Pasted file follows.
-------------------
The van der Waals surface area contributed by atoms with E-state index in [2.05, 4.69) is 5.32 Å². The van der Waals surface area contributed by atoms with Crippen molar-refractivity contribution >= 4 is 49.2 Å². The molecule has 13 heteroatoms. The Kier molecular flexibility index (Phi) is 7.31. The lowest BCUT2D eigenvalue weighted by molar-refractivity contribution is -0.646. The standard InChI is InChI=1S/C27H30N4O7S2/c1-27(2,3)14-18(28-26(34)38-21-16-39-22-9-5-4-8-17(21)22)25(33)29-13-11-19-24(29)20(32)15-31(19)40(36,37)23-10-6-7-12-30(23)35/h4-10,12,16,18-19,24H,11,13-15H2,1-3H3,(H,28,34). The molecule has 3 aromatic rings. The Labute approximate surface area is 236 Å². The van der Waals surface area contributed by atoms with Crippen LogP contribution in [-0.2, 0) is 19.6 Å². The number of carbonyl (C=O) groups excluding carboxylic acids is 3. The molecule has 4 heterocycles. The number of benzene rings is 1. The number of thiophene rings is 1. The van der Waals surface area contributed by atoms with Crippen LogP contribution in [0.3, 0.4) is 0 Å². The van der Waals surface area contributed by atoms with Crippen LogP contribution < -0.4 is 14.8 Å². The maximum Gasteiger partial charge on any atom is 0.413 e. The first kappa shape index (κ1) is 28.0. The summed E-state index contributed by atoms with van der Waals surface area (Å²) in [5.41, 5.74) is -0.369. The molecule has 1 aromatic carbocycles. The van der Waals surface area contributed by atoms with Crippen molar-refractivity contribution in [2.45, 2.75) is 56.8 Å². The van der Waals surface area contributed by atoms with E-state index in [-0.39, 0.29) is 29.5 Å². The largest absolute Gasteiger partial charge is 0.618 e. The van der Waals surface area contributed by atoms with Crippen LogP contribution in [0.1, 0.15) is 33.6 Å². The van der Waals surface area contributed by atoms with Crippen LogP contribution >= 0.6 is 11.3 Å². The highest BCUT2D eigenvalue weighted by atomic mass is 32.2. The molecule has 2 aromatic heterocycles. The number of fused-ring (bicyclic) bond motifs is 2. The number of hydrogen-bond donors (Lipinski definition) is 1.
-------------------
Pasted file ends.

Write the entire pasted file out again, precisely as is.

The van der Waals surface area contributed by atoms with E-state index in [2.05, 4.69) is 5.32 Å². The van der Waals surface area contributed by atoms with Crippen molar-refractivity contribution >= 4 is 49.2 Å². The molecule has 13 heteroatoms. The Kier molecular flexibility index (Phi) is 7.31. The lowest BCUT2D eigenvalue weighted by molar-refractivity contribution is -0.646. The standard InChI is InChI=1S/C27H30N4O7S2/c1-27(2,3)14-18(28-26(34)38-21-16-39-22-9-5-4-8-17(21)22)25(33)29-13-11-19-24(29)20(32)15-31(19)40(36,37)23-10-6-7-12-30(23)35/h4-10,12,16,18-19,24H,11,13-15H2,1-3H3,(H,28,34). The molecule has 3 aromatic rings. The Labute approximate surface area is 236 Å². The van der Waals surface area contributed by atoms with Crippen LogP contribution in [-0.2, 0) is 19.6 Å². The number of carbonyl (C=O) groups excluding carboxylic acids is 3. The molecule has 4 heterocycles. The number of benzene rings is 1. The number of thiophene rings is 1. The van der Waals surface area contributed by atoms with Crippen LogP contribution in [0.3, 0.4) is 0 Å². The van der Waals surface area contributed by atoms with Crippen LogP contribution < -0.4 is 14.8 Å². The maximum Gasteiger partial charge on any atom is 0.413 e. The first kappa shape index (κ1) is 28.0. The summed E-state index contributed by atoms with van der Waals surface area (Å²) in [5.41, 5.74) is -0.369. The molecule has 1 aromatic carbocycles. The van der Waals surface area contributed by atoms with Crippen molar-refractivity contribution in [2.45, 2.75) is 56.8 Å². The van der Waals surface area contributed by atoms with E-state index in [-0.39, 0.29) is 29.5 Å². The largest absolute Gasteiger partial charge is 0.618 e. The van der Waals surface area contributed by atoms with Crippen LogP contribution in [0.1, 0.15) is 33.6 Å². The van der Waals surface area contributed by atoms with Crippen LogP contribution >= 0.6 is 11.3 Å². The highest BCUT2D eigenvalue weighted by atomic mass is 32.2. The molecule has 2 aromatic heterocycles. The number of fused-ring (bicyclic) bond motifs is 2. The number of hydrogen-bond donors (Lipinski definition) is 1.